Police Minister: Forensics cleans up its act
Government pumps millions into strategic division
THE Muldersdrift serial rapist, Shavani Phophi, who was linked through the DNA database to the rape a 10-year-old girl, was found guilty on six counts of rape, two counts of theft and three counts of robbery with aggravating circumstances. He was eventually given two life sentences - 95 years in total.
His case is one of many, which would not have been successful had it not been for forensic analysis rendered as additional evidence.
The value chain - from effecting arrest to securing conviction - involves various processes as well as the "silent weapon" of forensic services that society often does not get to know about, let alone understand its contribution.
We recently opened a R600-million state-of-the-art forensic science laboratory (FSL) in Plattekloof, outside Cape Town. We believe the laboratory will become an additional and useful arsenal to our crime-fighting programmes.
We remain confident that it will support our objective of contributing to the successful prosecution of crime by thoroughly investigating cases, thereby increasing the detection rate of priority crimes, particularly crimes against women, children and the elderly.
That also includes violent contact crimes.
The laboratory has been operational since November last year and supports the investigation of crime through the processing of crime scenes, forensic evidence and maintenance of criminal records.
It is known that we experienced serious backlogs within our forensic services, hence, through intervention, we began to realise some improvements.
There were unsatisfactory reports doing the rounds about how courts could not finalise cases as a result of forensic delays.
In that regard, the lab complements our focus around smarter policing and our engagement with the criminal justice system.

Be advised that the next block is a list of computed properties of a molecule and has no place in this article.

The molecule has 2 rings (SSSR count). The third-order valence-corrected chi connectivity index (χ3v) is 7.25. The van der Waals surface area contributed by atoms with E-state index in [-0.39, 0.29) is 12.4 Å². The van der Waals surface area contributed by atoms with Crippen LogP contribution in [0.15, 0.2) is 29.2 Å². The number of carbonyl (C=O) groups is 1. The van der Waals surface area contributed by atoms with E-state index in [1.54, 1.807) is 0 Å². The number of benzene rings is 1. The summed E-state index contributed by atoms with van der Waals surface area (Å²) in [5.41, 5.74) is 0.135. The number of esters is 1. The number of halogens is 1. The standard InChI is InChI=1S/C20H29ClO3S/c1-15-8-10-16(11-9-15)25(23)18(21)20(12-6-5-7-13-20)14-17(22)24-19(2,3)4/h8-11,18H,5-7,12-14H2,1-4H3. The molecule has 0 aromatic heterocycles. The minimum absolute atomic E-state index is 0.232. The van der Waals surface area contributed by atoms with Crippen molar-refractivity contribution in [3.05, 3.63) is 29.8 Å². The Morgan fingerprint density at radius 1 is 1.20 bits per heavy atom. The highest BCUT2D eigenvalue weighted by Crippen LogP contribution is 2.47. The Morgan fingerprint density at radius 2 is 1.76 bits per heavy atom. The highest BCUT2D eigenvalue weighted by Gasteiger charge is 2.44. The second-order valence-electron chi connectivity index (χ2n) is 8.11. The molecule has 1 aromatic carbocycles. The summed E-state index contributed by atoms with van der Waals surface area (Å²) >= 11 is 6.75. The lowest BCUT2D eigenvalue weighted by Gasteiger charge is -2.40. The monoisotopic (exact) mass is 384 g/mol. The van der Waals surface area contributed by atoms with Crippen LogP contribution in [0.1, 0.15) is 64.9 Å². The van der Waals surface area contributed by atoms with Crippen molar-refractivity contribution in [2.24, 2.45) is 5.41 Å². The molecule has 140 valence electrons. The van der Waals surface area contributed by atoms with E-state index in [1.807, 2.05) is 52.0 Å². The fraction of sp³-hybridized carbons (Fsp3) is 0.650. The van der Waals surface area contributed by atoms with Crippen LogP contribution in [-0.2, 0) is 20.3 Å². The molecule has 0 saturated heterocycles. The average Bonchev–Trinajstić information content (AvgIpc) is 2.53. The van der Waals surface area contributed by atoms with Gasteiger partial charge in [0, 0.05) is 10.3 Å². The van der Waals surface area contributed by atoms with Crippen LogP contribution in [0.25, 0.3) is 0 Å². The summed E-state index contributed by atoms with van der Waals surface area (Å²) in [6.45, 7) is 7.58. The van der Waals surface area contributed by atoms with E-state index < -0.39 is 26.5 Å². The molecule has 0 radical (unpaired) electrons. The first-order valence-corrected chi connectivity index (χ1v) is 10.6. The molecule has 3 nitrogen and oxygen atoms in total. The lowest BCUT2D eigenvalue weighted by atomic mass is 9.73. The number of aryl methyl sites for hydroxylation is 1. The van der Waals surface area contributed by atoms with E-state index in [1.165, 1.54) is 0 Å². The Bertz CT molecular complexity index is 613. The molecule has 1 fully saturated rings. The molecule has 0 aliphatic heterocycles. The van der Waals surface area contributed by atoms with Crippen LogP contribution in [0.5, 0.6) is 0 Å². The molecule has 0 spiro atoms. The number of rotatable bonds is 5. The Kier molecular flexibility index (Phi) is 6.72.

Indeed, science implies that to secure a conviction, there has to be empirical evidence because in a court of law, word of mouth does not necessarily guarantee convictions.
As such, the FSL has reported an overall 63% increase in the number of cases received for the 2011-12 financial year.
The FSL also reported a 30% reduction in backlogs for the same financial year.
For the reporting periods, backlogs were defined as cases finalised in more than 28 working days upon receipt at the laboratory.
It has been a tragedy of history in South Africa that resources, including police stations, have been mainly allocated in urban areas and, to a greater part, there has been a neglect of rural areas. Forensics is no exception.
In correcting that past, this crucial division is now putting in place a forensics awareness drive. The programme extends outside the confines of cities to rural areas, so that even those citizens who are in remote areas can benefit.
Following the recruitment of personnel, the division is moving towards skills capacity.
To that end, R63-million has been set aside for the 2011-12 financial year for the establishment and enhancement of skills within the forensic services.
The division has further identified key areas in which the enhancement of skills is necessary, and that includes the incorporation of basic forensic services training in the detective learning programme. In this financial year, R35-million has been earmarked for all training and development, and that includes enhanced crime scene investigation and processing expertise.
Having invested so much into skills development, advancement and enhancement of competencies, it becomes critical to then retain such expertise. We have engaged and requested the national police commissioner to look into the practicalities of implementing a retention strategy.
We believe that will not only afford us a platform to retain our expertise, but also to improve the experience levels of our analysts, to allow them to be comparable with their peers within the forensic field internationally.
Legislatively, we have also begun to review and place before parliament the Criminal Procedure (Forensic Amendment) Bill. The bill is being processed in two phases. The first phase deals with fingerprinting, and it was passed into law in September last year. The second aspect relates to the DNA Bill, which has not yet been finalised.
There are very critical expectations by not only the oversight body on the implementation aspects of the acts, but also our communities are eagerly awaiting the passing of the legislations and their full implementation.
The laboratory demonstrates how modernised systems coupled with well-equipped human capital can blend together and contribute towards an improved turn-around time in terms of processing forensic case work.
We have overhauled the organisational structure and now hold our own within the international forensic services family. With what has been done in re-engineering analytical processes, we are certain that the laboratory is not going to become a white elephant.
For all the human capital and infrastructural investment that we have put into the laboratory, we shall be expecting nothing less than qualitative and excellent service.
The lab contributes towards a forensic service which inspires confidence within the criminal justice system and government.
- Mthethwa is the Minister of Police.